NCAA probe of UNC could last a year

The UNC chancellor says the NCAA might not finish its investigation of the football program until 2011.

Staff WriterOctober 8, 2010 

— Investigations related to individual North Carolina football players could be resolved in a matter of weeks, but the NCAA's investigation into the football program may take up to a year to complete, UNC chancellor Holden Thorp said Thursday.

Speaking to the UNC system's Board of Governors for the second straight month, Thorp also said football coach Butch Davis and his staff need to know more about what their players are doing away from the playing field.

"Coach Davis knows he has a lot of work to do," Thorp said. "It does concern me deeply that he didn't know about some of the things going on."

The NCAA and the university are looking into whether football players had improper contact with sports agents and into possible academic misconduct.

Thorp said the academic investigation is now in the hands of the student judicial system, adding that the honor court's role in the process could be finished in a matter of weeks. Thorp and athletic director Dick Baddour said Thursday there is no indication that problems stretch further than the football program, nor do the academic issues appear more widespread than one tutor "that went astray." But Baddour said the school is still investigating.

UNC officials say a tutor who had worked for both the Davis family and with football players through UNC's academic support program is at the root of the academics issue.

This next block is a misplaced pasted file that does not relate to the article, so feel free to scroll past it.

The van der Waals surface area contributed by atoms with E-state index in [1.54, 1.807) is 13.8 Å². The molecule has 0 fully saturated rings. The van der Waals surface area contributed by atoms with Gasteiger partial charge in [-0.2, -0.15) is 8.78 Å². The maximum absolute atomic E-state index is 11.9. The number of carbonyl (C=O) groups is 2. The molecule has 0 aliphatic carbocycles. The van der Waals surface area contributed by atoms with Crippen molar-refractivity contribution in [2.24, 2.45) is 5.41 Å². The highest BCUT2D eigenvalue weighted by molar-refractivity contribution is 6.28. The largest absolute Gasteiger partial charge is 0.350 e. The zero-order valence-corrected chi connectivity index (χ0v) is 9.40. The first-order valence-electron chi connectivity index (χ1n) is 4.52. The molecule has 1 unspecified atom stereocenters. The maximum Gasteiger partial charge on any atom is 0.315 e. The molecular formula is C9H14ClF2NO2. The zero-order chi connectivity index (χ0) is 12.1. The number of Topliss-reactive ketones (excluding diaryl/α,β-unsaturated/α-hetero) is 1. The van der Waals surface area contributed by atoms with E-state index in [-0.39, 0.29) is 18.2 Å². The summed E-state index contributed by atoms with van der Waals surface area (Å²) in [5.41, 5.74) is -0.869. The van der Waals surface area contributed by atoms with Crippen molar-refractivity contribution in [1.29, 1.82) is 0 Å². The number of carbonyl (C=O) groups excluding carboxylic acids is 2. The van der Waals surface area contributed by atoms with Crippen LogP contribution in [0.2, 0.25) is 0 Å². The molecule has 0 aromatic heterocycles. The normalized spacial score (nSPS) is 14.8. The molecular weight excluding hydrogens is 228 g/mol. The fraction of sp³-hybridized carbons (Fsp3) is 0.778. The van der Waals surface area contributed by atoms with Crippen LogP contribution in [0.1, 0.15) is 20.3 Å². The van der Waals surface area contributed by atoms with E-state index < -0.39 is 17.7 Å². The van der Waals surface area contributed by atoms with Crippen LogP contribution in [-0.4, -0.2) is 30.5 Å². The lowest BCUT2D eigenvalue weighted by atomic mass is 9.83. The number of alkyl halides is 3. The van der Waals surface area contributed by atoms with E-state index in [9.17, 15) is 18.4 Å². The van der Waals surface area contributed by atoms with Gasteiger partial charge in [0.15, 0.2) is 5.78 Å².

University officials declined to renew the tutor's contract in July 2009 after she appeared to foster friendships with football players in violation of guidelines set out for tutors. She continued to work for Davis until last spring.

"Even after she was separated, she continued to have contact with our players, which is not allowed," Thorp said Thursday.

Asked if it was appropriate for Davis to use a tutor who also worked with his players, Thorp said, "No."

Thorp said the overall investigation was developing slowly.

"The facts keep changing, and we're still working to get to them," he said.

Thorp again pledged that the university will come out better on the other side of this episode, with a strengthened athletics program and academic support system.

Winston Crisp, UNC's vice chancellor for student affairs, said football players are getting no special treatment as their cases wind through the student judicial process. Each student suspected of cheating is evaluated by the student attorney general. If charged with an honor code violation, that player will get a hearing with the honor court, which has the power to dole out punishment if necessary.

"I am absolutely comfortable that these athletes are being treated the same way as other students," Crisp said.

As he has repeatedly done during the past several weeks, Thorp publicly apologized Thursday for the football problems, which he said are an unwelcome distraction.

His boss, UNC President Erskine Bowles, praised Thorp's handling of the situation, particularly his willingness to move slowly and deliberately even under increasing public demands for fast answers.

"I don't know anyone who is more disappointed or angrier. ... But he has made sure he didn't jump to any conclusions," Bowles said.

Thorp has indicated a desire to brief the UNC system governing board on the progress of the football investigation each time it meets until the matter is resolved. The board next meets in November. or 919-932-2008

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